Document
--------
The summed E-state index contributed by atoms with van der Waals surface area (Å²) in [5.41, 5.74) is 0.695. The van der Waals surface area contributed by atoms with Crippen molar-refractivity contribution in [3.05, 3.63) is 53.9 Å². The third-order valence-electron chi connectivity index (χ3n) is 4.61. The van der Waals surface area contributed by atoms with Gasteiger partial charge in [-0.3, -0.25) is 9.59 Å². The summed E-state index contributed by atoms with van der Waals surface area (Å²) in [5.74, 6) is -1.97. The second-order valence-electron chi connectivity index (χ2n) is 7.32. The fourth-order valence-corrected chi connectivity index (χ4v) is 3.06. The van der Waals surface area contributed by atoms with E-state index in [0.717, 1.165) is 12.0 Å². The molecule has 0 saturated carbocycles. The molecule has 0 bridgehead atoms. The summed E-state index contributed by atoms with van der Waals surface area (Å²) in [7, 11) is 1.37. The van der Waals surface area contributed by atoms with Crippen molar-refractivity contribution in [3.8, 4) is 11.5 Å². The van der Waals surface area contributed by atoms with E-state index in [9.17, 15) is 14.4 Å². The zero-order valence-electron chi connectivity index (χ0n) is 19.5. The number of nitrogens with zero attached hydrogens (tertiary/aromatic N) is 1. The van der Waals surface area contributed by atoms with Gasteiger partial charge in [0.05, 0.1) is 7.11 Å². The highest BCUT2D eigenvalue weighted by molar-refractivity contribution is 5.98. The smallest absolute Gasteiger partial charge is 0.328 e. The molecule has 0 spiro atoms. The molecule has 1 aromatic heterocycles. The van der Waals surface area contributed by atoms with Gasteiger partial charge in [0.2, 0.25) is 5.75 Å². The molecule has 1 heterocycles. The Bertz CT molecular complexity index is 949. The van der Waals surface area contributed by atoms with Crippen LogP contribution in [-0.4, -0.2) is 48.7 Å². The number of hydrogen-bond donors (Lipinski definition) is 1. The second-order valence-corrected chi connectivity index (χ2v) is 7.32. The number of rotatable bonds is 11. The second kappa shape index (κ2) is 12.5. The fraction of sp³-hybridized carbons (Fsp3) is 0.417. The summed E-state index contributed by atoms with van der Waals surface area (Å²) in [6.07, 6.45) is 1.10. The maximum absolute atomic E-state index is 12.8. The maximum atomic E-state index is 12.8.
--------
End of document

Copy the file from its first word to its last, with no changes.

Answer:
The summed E-state index contributed by atoms with van der Waals surface area (Å²) in [5.41, 5.74) is 0.695. The van der Waals surface area contributed by atoms with Crippen molar-refractivity contribution in [3.05, 3.63) is 53.9 Å². The third-order valence-electron chi connectivity index (χ3n) is 4.61. The van der Waals surface area contributed by atoms with Gasteiger partial charge in [-0.3, -0.25) is 9.59 Å². The summed E-state index contributed by atoms with van der Waals surface area (Å²) in [5.74, 6) is -1.97. The second-order valence-electron chi connectivity index (χ2n) is 7.32. The fourth-order valence-corrected chi connectivity index (χ4v) is 3.06. The van der Waals surface area contributed by atoms with E-state index in [0.717, 1.165) is 12.0 Å². The molecule has 0 saturated carbocycles. The molecule has 0 bridgehead atoms. The summed E-state index contributed by atoms with van der Waals surface area (Å²) in [7, 11) is 1.37. The van der Waals surface area contributed by atoms with Crippen molar-refractivity contribution in [3.8, 4) is 11.5 Å². The van der Waals surface area contributed by atoms with E-state index in [9.17, 15) is 14.4 Å². The zero-order valence-electron chi connectivity index (χ0n) is 19.5. The number of nitrogens with zero attached hydrogens (tertiary/aromatic N) is 1. The van der Waals surface area contributed by atoms with Gasteiger partial charge in [0.05, 0.1) is 7.11 Å². The highest BCUT2D eigenvalue weighted by molar-refractivity contribution is 5.98. The smallest absolute Gasteiger partial charge is 0.328 e. The molecule has 0 spiro atoms. The molecule has 1 aromatic heterocycles. The van der Waals surface area contributed by atoms with Gasteiger partial charge in [0.2, 0.25) is 5.75 Å². The molecule has 1 heterocycles. The Bertz CT molecular complexity index is 949. The van der Waals surface area contributed by atoms with Crippen LogP contribution in [-0.4, -0.2) is 48.7 Å². The number of hydrogen-bond donors (Lipinski definition) is 1. The second-order valence-corrected chi connectivity index (χ2v) is 7.32. The number of rotatable bonds is 11. The second kappa shape index (κ2) is 12.5. The fraction of sp³-hybridized carbons (Fsp3) is 0.417. The summed E-state index contributed by atoms with van der Waals surface area (Å²) in [6.07, 6.45) is 1.10. The maximum absolute atomic E-state index is 12.8. The maximum atomic E-state index is 12.8.